In exploring beverage producer responsibility it is important to understand just what is meant by the phrase. Extended Producer Responsibility (“EPR”) is the idea that producers are financially responsible for the entire life-cycle impacts of the products they put on the market. EPR is more than “take back”. It shifts end of life management costs off of taxpayers and on to producers/brand owners. EPR drives design improvements,
requires a robust (ideally localized) recycling infrastructure, and requires individual (producer) instead of collective (tax-payer/government) responsibility.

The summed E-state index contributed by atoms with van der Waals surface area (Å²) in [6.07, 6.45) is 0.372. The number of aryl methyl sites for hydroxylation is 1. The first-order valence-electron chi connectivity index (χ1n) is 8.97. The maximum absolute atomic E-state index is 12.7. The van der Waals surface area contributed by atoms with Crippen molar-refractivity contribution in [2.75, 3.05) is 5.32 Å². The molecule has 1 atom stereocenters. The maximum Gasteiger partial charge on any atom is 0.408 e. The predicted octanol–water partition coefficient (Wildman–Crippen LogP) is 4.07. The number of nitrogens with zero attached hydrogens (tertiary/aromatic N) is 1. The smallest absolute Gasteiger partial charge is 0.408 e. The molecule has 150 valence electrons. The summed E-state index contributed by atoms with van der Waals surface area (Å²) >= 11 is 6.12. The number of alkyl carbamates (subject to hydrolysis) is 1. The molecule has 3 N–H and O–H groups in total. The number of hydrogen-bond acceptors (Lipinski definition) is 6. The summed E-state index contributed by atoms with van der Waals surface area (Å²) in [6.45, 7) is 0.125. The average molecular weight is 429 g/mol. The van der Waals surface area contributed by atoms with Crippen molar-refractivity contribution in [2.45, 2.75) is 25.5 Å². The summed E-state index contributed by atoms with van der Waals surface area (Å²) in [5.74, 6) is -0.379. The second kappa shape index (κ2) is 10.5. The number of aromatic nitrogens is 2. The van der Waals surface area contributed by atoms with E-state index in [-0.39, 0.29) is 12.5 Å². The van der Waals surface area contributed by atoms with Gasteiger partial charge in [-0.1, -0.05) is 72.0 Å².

Extended producer responsibility is utilized in different ways all around the world. In Maine, producers are responsible for the end of life management of mercury containing vehicles. In Germany, through a system called Green Dot, producers are responsible for all packaging waste. In Europe all automobile and electronics manufacturers are responsible for the end of life management of their products. Many other types of regulations exist where EPR principles are embraced, including: advanced recovery fee programs, product stewardship, extended product responsibility, and producer take back- as seen with traditional bottle bills, the California redemption system, and various Canadian redemption systems.